Days 97, 98 : Getting to Chindovul…or trying to.

8 Aug

We were now in the Fergana valley. The morning ride was very pleasant, 25 km downhill from the top of the mountain we climbed the day before. After that, it was flat again. We headed up to Kossonsoy, as we had the address of an old uzbek cyclotourist we met in Ukraine, 2 months ago. We printed pictures we took together, and wanted to bring them by hand to his family, in that (very) remote corner of Uzbekistan, next to the Kyrgyz border. I got a haircut during our afternoon stop : hair washed/cut, and beard shaved by a 14 year old kid…all for 0,80Ђ. Feels like a new beginning 🙂

Do you know this guy with his bicycle?? Da, da! Chindovul!

The shortest road was passing along the kyrgyz border. Half of it in Uzbekistan, half in Kyrgysztan…at least, it looked like! We got warned it was hard to ge tthrough, but gave it a shot. When we got there, we got stopped and explained we where going just 10 km away to see our friends’ family, that we were on bike, etc…but it didn’t work out. We had to go backwards and take a much longer way to get where we wanted to (Chindovul). All in all, it was about 150 km extra to give those damn pictures to a family we’re not even sure to find. Anyway, it worths it, we thought. With all the time wasted arguing at the border, we got late and had to catch up with another night ride. When we got tired, we asked some guys hanging out with their mobile phones if we could set up the tent in their backyard. As always in Uzbekistan, it didn’t take long before they brought us plov and watermelon, gave us blankets and room on the terrace to sleep outside. Even if we were exhausted after 130km of cycling, it was good to meet those friendly guys and socialize with them for a good bit of the night.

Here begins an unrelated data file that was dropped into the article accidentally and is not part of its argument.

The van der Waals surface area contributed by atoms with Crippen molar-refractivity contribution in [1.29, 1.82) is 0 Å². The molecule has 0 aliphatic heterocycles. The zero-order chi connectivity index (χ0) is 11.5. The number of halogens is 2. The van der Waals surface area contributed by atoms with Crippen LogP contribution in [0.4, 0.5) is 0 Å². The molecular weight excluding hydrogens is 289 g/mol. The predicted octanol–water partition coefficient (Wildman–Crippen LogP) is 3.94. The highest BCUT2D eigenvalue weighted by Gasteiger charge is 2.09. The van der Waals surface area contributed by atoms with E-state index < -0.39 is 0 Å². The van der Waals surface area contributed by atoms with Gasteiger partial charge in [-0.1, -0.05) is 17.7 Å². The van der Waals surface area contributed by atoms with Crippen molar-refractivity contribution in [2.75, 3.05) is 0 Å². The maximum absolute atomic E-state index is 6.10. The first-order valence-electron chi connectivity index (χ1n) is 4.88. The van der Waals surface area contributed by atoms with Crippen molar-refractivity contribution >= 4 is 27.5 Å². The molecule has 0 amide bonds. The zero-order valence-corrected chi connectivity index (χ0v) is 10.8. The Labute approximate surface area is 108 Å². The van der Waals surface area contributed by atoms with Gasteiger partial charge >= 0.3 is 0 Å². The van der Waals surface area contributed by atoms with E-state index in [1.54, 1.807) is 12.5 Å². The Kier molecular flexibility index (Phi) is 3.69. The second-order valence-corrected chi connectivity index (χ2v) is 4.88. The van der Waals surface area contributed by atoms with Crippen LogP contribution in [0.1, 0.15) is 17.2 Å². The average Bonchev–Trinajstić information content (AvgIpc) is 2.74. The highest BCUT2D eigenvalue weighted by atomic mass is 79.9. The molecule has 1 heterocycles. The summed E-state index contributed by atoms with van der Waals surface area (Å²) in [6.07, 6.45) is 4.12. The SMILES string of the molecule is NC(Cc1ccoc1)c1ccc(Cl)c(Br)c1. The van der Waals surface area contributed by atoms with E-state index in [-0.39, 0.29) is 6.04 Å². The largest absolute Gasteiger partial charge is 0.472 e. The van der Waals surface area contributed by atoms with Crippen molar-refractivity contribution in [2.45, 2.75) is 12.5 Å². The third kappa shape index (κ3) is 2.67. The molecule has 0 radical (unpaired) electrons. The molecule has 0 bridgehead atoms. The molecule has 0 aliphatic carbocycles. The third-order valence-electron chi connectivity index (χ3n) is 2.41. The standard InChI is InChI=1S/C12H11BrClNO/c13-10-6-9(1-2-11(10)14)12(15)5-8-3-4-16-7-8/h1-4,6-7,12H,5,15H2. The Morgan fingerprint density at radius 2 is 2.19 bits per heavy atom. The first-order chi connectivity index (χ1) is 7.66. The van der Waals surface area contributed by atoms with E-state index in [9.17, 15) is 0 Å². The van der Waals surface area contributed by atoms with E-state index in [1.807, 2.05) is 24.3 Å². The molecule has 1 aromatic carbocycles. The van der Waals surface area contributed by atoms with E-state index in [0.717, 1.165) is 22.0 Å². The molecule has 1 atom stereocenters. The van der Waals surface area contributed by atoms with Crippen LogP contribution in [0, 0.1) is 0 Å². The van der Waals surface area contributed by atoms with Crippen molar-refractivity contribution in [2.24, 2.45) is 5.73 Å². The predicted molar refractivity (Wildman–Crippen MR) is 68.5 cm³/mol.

Night ride

Improvised toast

Sleeping outside is the way to go in Uzbekistan

It’s still very hot in the fergana valley (30 degrees at 8 AM), so we left in the morning. When we got close to the village -still, 40000 inhabitants-, we started asking people if they knew where did Zahid the cyclist live. We quickly got escorted to his family house, where we met his mother, and 2 of her granddaughters. We got extremely well received, and even could (try to) talk on the phone with Zahid, who was currently cycling in Russia. The family, in a very traditional way, insisted for us to stay for the night. At first, we thought we’d cycle some more, but gave up with this idea when we saw the girls were picking up vegetables in the garden to cook dinner for us. We took time to rest, had a swim in the river, fixed our bikes, and improved our russian with them.

Cycling postman

Cooling down in the river

Homemade plov!

We were curious to learn more about Zahid background : he is the oldest of the 11 kids of the baboushka hosting us ; had had 2 wife and 6 kids, and was a 55 years old russian teacher. All in all, there are 56 grandchildren in the family, most of them living nearby. We met good few of them, who came to see those 2 cyclists coming from Europe to give fez pictures. Staying with the family had been our deepest/purest/nicest immersion in Uzbek culture and definitely do not regret those 150 km extra cycling to give them the pictures 🙂

Looking good with our silk gift

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